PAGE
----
Webinar

Parent partnerships: Understanding the visual behaviors of CVI

In this webinar: Each child’s unique Cortical/Cerebral Visual Impairment (CVI) manifestations are based on the location impacted in the brain, based on how that unique brain learns and rewires and based on the unique visual experiences of that child.

In this webinar:

Each child’s unique Cortical/Cerebral Visual Impairment (CVI) manifestations are based on the location impacted in the brain, based on how that unique brain learns and rewires and based on the unique visual experiences of that child. Every tool for the accurate assessment of children with CVI depends heavily in parent/caregiver information. Parents hold vital information about their child’s visual skills across the day, across multiple kinds of environments and across their child’s lifetime. This presentation explores that essential partnership and helps illustrate how the parent information supports all the CVI assessment areas.

Presenter

Speaker Q&A

I have a student with congenital zika exposure. I see very clear signs of ocular visual impairment, but not CVI. In addition to myself completing a CVI range, are there specific types of MEDICAL testing we can do to help completely rule out CVI?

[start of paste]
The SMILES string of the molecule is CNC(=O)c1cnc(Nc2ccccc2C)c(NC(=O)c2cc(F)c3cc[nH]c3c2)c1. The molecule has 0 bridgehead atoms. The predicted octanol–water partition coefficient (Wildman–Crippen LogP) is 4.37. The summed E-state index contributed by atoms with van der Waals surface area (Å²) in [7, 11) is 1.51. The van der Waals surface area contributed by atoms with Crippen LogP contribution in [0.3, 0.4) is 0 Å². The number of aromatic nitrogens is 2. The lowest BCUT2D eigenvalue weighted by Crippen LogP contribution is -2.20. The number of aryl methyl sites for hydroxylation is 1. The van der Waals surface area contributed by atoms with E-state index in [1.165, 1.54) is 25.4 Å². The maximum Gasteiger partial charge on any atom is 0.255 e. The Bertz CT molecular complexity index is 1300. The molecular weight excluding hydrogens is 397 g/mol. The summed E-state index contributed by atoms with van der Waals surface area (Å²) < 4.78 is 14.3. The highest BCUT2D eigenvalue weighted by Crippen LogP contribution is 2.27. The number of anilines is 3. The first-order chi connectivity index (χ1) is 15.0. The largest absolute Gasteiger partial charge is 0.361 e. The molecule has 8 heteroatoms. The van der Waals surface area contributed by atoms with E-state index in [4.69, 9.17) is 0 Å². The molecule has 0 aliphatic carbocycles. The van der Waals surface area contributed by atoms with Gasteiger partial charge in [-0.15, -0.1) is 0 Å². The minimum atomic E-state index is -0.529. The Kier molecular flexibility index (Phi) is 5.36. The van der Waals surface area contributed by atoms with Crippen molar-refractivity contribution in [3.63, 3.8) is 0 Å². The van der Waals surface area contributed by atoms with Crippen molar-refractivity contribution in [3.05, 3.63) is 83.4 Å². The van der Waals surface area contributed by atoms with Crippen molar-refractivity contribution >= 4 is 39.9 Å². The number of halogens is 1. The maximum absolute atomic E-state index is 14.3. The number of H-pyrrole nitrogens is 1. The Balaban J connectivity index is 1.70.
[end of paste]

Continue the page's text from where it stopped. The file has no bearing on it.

We know there are impacts to the visual brain for children with Zika. There are structural abnormalities that are indicative of CVI. For any diagnosis of CVI, I would use several tools: CVI Range and TEACH CVI Screenings (level dependent on the age). These will give you the visual behaviors that are impacted for that child. Also, I have attached three articles here about Zika and CVI.

How can I tell our CVI (who has attended CVI webinars) that an assessment involving only the parent questionnaire is not enough?

In order to understand a child’s visual skills we need four data points: Parent interview (or student interview) in order to understand the improvements to date, to understand the across the day function and to understand the function across different environments. We need observations in familiar places to see how they operate in a place that has context and objects that are better understood. We also need observations in unfamiliar places to understand the child’s visual abilities in new environments with new objects. We need a direct assessment in a highly controlled setting in order to see the child’s absolutely best visual skills and to understand what needs to be adapted to bring that into the learning setting.

All four are essential parts of understanding the child’s functional vision. If you miss part of this protocol, you will miss information about functional vision.

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